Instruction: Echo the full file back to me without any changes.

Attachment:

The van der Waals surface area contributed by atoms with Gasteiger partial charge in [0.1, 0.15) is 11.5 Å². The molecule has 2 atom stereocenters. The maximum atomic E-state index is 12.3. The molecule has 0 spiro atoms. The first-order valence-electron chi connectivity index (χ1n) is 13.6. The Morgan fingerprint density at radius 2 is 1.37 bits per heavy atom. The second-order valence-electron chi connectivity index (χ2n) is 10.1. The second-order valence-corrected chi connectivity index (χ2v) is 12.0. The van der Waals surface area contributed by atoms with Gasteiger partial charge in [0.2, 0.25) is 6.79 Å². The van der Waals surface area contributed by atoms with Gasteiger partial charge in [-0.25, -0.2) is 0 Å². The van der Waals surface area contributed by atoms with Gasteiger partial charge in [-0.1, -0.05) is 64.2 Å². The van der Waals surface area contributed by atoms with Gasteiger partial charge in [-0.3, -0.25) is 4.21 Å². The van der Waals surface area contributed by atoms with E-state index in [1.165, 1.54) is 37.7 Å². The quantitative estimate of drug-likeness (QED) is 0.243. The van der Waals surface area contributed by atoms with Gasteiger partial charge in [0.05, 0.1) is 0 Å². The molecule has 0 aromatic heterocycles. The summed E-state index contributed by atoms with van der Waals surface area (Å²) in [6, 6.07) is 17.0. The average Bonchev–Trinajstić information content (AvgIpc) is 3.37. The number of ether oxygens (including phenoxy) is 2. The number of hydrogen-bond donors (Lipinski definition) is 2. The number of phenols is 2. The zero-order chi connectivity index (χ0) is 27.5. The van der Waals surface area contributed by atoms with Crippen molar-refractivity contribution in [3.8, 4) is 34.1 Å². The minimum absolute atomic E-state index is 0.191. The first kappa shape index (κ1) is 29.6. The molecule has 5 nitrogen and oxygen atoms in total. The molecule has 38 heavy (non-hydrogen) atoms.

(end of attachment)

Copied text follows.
The van der Waals surface area contributed by atoms with Gasteiger partial charge in [0.1, 0.15) is 11.5 Å². The molecule has 2 atom stereocenters. The maximum atomic E-state index is 12.3. The molecule has 0 spiro atoms. The first-order valence-electron chi connectivity index (χ1n) is 13.6. The Morgan fingerprint density at radius 2 is 1.37 bits per heavy atom. The second-order valence-electron chi connectivity index (χ2n) is 10.1. The second-order valence-corrected chi connectivity index (χ2v) is 12.0. The van der Waals surface area contributed by atoms with Gasteiger partial charge in [0.2, 0.25) is 6.79 Å². The van der Waals surface area contributed by atoms with Gasteiger partial charge in [-0.25, -0.2) is 0 Å². The van der Waals surface area contributed by atoms with Gasteiger partial charge in [-0.1, -0.05) is 64.2 Å². The van der Waals surface area contributed by atoms with Gasteiger partial charge in [-0.3, -0.25) is 4.21 Å². The van der Waals surface area contributed by atoms with E-state index in [1.165, 1.54) is 37.7 Å². The quantitative estimate of drug-likeness (QED) is 0.243. The van der Waals surface area contributed by atoms with Gasteiger partial charge in [0.05, 0.1) is 0 Å². The molecule has 0 aromatic heterocycles. The summed E-state index contributed by atoms with van der Waals surface area (Å²) in [6, 6.07) is 17.0. The average Bonchev–Trinajstić information content (AvgIpc) is 3.37. The number of ether oxygens (including phenoxy) is 2. The number of hydrogen-bond donors (Lipinski definition) is 2. The number of phenols is 2. The zero-order chi connectivity index (χ0) is 27.5. The van der Waals surface area contributed by atoms with Crippen molar-refractivity contribution in [3.8, 4) is 34.1 Å². The minimum absolute atomic E-state index is 0.191. The first kappa shape index (κ1) is 29.6. The molecule has 5 nitrogen and oxygen atoms in total. The molecule has 38 heavy (non-hydrogen) atoms.